Law Office of Robert D. Massey and Associates
Experienced Attorneys Serving Pulaski And Beyond

When brain injuries happen

It was a bad accident on a July afternoon. 14-year-old Kieran W. was on her way to a soccer tournament when a semi-truck broadsided her family's station wagon. Kieran was critically injured, including head trauma, fractured pelvis, lacerated spleen and a punctured lung. Kieran woke up from her coma with left-sided paralysis. She spent months in rehab learning how to redo the basics like eating, walking and talking before being released home in a wheelchair. Kieran had a traumatic brain injury.

What is a traumatic brain injury?

According to the CDC, a traumatic brain injury (TBI) is a disruption in the normal function of the brain that can be caused by a violent blow, penetrating head injury or even a bump. Serious injuries can result in bruising, torn tissues, bleeding and other physical damage to the brain.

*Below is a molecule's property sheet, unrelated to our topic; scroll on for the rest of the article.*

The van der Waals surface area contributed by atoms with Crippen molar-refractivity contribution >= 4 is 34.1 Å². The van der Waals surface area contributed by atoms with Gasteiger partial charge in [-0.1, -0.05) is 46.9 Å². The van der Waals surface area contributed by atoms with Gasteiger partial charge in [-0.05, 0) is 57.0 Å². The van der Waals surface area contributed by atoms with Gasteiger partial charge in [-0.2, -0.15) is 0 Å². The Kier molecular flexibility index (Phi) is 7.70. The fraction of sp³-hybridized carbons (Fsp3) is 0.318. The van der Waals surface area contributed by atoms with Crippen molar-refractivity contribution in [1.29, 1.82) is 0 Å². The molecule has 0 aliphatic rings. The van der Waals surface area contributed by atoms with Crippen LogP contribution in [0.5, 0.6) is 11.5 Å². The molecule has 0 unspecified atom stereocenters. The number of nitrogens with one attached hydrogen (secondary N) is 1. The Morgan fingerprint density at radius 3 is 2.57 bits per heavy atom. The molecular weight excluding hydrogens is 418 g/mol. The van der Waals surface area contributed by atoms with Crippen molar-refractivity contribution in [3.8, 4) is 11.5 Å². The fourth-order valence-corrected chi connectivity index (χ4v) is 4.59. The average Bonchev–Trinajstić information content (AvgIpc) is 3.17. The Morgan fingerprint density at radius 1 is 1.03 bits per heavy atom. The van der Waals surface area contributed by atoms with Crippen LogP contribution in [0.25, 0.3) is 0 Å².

How common is TBI?

Every year, about 1.4 million people in the United States sustain a traumatic brain injury. Annually, TBI contributes to nearly 50,000 deaths. Motor vehicle crashes were the third leading cause TBI-related emergency room visits, hospital stays and deaths.

After the accident

After an accident that results in a traumatic brain injury, most people do not know what to do next. Often, the insurance company will dispute the claim and try to reduce the compensation or deny it altogether. Personal injury attorneys can help their clients fight for their rights and pursue financial compensation for lost income, medical expenses, pain and suffering, and other losses and damages. With the help of a personal injury attorney, you can pursue compensation for your injuries and start the process of moving on with your life again.

Long-term effects of brain injury

This compensation is important because symptoms of brain injury can stay with the victim for the rest of their life. Almost half of the patients hospitalized for a brain injury had a brain injury-related disability a year after the injury. Some of the short-term and long-term issues resulting from brain injury include:

  • Cognitive function: memory and attention
  • Motor function: weakness of extremities, impaired coordination and balance
  • Sensation: hearing and vision changes, impaired perception and touch
  • Emotion: anxiety and depression, aggression, lack of impulse control and personality changes

There is hope, however. Kieran pushed herself in rehab and was able to rejoin her team on the field again—wearing protective headgear—the following summer.

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